by Iswamo Kapalu
A four day meeting of the African National Congress (ANC) National Executive Committee (NEC) at an Irene hotel in Pretoria has ended in a four page statement from the committee. Some of the highlights of the statement include support for keeping fees the same, a commitment to address the growing image crisis in the ANC and an admission of collective accountability for the organisational ills of the party.
The NEC meeting and the statement come in the wake of election results that saw the no party secure a majority in half of the country’s metros. This trend was most pronounced in Gauteng where four of the nine municipal councils – three of them metros – failed to yield a controlling majority.
Whether this was because better educated urbanites with increased access to information and opportunities are beginning to reject the message of the ANC, or that a low turn-out amongst the poor pushed the larger proportional share of votes in the direction of wealthier suburban districts, or that the message of the opposition is gaining traction among the poor, is a matter that will be ventilated ad nauseam in the national media and in party committee meetings in the weeks and months so come. The answer is most likely a combination of all three.
If the question is one of better access to information, one has to ask what information has so greatly upset urban metropolitan South Africa. Corruption, scandal and maladministration, as the key themes of the morning papers and nightly news, would be my best guess. In middle to high income areas where poverty, inequality and unemployment aren’t felt as acutely, the message of the ANC is less potent and “poverty, inequality and unemployment” may be usurped by “corruption, scandal and maladministration” as the triple challenge.
If the almost daily service delivery protests that our national broadcaster refuses to air are anything to go by, it isn’t a surprise that the poor were uninspired on Election Day. By the governing party’s own admission in the run-up to the election, municipal government is seen in some communities as a path to personal wealth. One would likely be hard pressed to find in those – mostly rural, mostly poor – communities genuine commitment to service delivery. While the governing party recognises that the perception exists, serious questions as to why this perception exists have not been properly interrogated. Far from being born out of the ether, this perception likely has some grounding reality.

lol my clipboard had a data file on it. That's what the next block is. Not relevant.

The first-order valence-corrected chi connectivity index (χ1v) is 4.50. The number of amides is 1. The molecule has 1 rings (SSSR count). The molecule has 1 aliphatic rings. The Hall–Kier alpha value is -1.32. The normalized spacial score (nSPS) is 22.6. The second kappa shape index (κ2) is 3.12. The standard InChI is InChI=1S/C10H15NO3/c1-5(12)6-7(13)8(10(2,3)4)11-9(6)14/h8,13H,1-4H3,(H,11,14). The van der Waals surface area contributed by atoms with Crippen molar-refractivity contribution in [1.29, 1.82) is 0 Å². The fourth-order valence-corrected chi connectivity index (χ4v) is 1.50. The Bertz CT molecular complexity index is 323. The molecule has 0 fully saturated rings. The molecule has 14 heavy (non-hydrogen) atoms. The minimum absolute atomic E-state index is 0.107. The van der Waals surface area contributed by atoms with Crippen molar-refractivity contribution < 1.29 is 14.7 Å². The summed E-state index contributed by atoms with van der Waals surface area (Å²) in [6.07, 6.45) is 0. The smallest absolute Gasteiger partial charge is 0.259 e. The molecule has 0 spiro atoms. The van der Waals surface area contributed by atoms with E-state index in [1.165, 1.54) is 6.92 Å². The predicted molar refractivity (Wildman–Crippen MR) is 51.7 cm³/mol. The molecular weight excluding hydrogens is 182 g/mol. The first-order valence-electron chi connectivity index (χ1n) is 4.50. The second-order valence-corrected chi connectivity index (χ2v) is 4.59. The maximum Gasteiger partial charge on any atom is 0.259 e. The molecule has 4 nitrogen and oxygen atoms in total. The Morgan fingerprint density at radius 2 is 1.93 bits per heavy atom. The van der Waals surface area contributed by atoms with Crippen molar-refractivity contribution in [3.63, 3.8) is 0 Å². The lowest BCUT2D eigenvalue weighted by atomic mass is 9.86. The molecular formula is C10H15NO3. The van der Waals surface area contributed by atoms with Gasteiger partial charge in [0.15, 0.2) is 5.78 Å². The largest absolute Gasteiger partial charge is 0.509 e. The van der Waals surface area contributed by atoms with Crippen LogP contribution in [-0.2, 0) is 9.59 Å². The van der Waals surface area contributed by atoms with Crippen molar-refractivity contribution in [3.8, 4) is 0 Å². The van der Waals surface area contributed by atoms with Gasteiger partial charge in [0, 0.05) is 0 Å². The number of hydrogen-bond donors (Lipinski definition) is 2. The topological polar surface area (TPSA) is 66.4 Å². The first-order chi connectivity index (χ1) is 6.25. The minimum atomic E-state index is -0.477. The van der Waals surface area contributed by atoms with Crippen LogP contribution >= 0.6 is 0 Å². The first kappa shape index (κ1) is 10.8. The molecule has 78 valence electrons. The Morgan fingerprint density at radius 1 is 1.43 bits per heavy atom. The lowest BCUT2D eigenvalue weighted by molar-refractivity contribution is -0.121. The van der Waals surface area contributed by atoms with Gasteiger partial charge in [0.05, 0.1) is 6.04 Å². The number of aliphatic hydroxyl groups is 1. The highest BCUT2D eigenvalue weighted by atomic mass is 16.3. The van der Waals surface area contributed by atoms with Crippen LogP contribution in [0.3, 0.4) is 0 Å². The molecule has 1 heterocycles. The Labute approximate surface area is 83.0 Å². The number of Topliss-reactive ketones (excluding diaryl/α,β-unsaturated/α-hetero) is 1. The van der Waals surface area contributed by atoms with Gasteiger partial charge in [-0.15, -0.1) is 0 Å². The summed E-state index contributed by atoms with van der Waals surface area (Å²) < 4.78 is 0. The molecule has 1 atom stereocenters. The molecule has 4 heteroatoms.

The politics and identity of the South African opposition seem to be exactly that – opposition. In forming post-electoral coalitions for many of these “hung” councils, this much has been obvious. The millionaire capitalist politicians of the “radical left” have chosen- however they frame it- to coalesce with the millionaire capitalists of the centre-right. If anything, this shows that the identity of opposition takes precedence over all else. The central message of the opposition in the last election was that a vote for them is a vote against the corruption, scandal and maladministration of government. If it’s true that the message of the opposition is gaining traction, then this is the message that’s gaining traction: the ANC is the standard bearer for corruption, scandal and, maladministration.
All of this is why the public was left a little confused when (alleged) scandal magnet and corruption extraordinaire, His Excellency President Jacob Zuma, was left seemingly untouched by the NEC in their last meeting. They have opted instead to take faceless “collective” responsibility.
This is… actually right.
The President didn’t deploy himself, he didn’t fail to keep himself accountable and he didn’t vote for all the members of the National Assembly who opposed every motion of no confidence brought against him. The problems of the ANC – scandal, corruption and maladministration – are bone-deep, and the President is just a symptom.
The steps necessary to cure these problems will have to be thorough- cleansing every level from high office in Pretoria to the small council of Mahuduthamaga in Limpopo. Anything short of this will force the public to show the continent’s oldest liberation movement what it seems to be unable to see; that the country can and will go on, with or without them.